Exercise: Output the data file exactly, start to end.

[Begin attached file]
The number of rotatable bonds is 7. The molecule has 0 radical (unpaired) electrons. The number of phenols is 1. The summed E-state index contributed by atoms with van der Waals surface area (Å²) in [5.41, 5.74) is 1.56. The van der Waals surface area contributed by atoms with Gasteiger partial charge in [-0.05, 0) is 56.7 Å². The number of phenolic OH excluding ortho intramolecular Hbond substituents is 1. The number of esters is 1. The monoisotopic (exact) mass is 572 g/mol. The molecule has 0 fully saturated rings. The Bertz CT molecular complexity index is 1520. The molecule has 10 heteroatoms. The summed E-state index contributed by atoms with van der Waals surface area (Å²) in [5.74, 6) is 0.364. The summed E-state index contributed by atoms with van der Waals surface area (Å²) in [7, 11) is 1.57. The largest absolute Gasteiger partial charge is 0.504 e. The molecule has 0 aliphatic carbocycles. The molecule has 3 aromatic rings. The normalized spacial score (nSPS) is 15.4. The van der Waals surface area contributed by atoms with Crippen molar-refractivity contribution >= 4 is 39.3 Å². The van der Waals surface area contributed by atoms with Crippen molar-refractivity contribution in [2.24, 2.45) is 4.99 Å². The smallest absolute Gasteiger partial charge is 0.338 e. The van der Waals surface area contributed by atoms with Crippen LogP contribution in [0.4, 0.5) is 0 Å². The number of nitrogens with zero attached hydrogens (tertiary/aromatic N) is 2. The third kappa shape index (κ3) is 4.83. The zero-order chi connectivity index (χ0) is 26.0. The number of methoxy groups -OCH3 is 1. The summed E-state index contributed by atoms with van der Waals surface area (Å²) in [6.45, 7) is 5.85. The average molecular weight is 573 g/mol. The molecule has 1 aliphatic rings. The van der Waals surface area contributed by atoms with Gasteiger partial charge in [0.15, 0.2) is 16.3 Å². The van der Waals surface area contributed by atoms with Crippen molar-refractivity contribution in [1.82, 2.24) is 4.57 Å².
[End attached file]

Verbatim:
The number of rotatable bonds is 7. The molecule has 0 radical (unpaired) electrons. The number of phenols is 1. The summed E-state index contributed by atoms with van der Waals surface area (Å²) in [5.41, 5.74) is 1.56. The van der Waals surface area contributed by atoms with Gasteiger partial charge in [-0.05, 0) is 56.7 Å². The number of phenolic OH excluding ortho intramolecular Hbond substituents is 1. The number of esters is 1. The monoisotopic (exact) mass is 572 g/mol. The molecule has 0 fully saturated rings. The Bertz CT molecular complexity index is 1520. The molecule has 10 heteroatoms. The summed E-state index contributed by atoms with van der Waals surface area (Å²) in [5.74, 6) is 0.364. The summed E-state index contributed by atoms with van der Waals surface area (Å²) in [7, 11) is 1.57. The largest absolute Gasteiger partial charge is 0.504 e. The molecule has 0 aliphatic carbocycles. The molecule has 3 aromatic rings. The normalized spacial score (nSPS) is 15.4. The van der Waals surface area contributed by atoms with Crippen molar-refractivity contribution >= 4 is 39.3 Å². The van der Waals surface area contributed by atoms with Crippen molar-refractivity contribution in [2.24, 2.45) is 4.99 Å². The smallest absolute Gasteiger partial charge is 0.338 e. The van der Waals surface area contributed by atoms with Crippen LogP contribution in [0.4, 0.5) is 0 Å². The number of nitrogens with zero attached hydrogens (tertiary/aromatic N) is 2. The third kappa shape index (κ3) is 4.83. The zero-order chi connectivity index (χ0) is 26.0. The number of methoxy groups -OCH3 is 1. The summed E-state index contributed by atoms with van der Waals surface area (Å²) in [6.45, 7) is 5.85. The average molecular weight is 573 g/mol. The molecule has 1 aliphatic rings. The van der Waals surface area contributed by atoms with Gasteiger partial charge in [0.15, 0.2) is 16.3 Å². The van der Waals surface area contributed by atoms with Crippen molar-refractivity contribution in [1.82, 2.24) is 4.57 Å².